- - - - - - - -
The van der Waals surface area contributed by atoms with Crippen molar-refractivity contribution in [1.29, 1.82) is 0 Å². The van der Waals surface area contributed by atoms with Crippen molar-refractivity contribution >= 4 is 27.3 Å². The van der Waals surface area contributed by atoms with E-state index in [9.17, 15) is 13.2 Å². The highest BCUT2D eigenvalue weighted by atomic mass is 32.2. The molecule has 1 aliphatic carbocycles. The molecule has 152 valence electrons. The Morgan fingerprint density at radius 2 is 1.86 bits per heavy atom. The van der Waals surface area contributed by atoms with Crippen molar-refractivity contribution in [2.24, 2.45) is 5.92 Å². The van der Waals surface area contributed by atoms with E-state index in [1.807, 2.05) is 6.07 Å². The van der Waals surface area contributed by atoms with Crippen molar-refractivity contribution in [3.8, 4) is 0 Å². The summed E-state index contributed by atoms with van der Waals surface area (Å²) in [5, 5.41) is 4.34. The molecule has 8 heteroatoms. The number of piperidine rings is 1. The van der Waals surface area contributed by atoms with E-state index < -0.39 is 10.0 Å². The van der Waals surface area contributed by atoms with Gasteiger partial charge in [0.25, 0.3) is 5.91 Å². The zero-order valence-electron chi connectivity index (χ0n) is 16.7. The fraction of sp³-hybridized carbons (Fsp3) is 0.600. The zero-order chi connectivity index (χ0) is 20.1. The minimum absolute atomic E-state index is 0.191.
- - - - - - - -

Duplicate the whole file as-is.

The van der Waals surface area contributed by atoms with Crippen molar-refractivity contribution in [1.29, 1.82) is 0 Å². The van der Waals surface area contributed by atoms with Crippen molar-refractivity contribution >= 4 is 27.3 Å². The van der Waals surface area contributed by atoms with E-state index in [9.17, 15) is 13.2 Å². The highest BCUT2D eigenvalue weighted by atomic mass is 32.2. The molecule has 1 aliphatic carbocycles. The molecule has 152 valence electrons. The Morgan fingerprint density at radius 2 is 1.86 bits per heavy atom. The van der Waals surface area contributed by atoms with Crippen molar-refractivity contribution in [2.24, 2.45) is 5.92 Å². The van der Waals surface area contributed by atoms with E-state index in [1.807, 2.05) is 6.07 Å². The van der Waals surface area contributed by atoms with Crippen molar-refractivity contribution in [3.8, 4) is 0 Å². The summed E-state index contributed by atoms with van der Waals surface area (Å²) in [5, 5.41) is 4.34. The molecule has 8 heteroatoms. The number of piperidine rings is 1. The van der Waals surface area contributed by atoms with E-state index < -0.39 is 10.0 Å². The van der Waals surface area contributed by atoms with Gasteiger partial charge in [0.25, 0.3) is 5.91 Å². The zero-order valence-electron chi connectivity index (χ0n) is 16.7. The fraction of sp³-hybridized carbons (Fsp3) is 0.600. The zero-order chi connectivity index (χ0) is 20.1. The minimum absolute atomic E-state index is 0.191.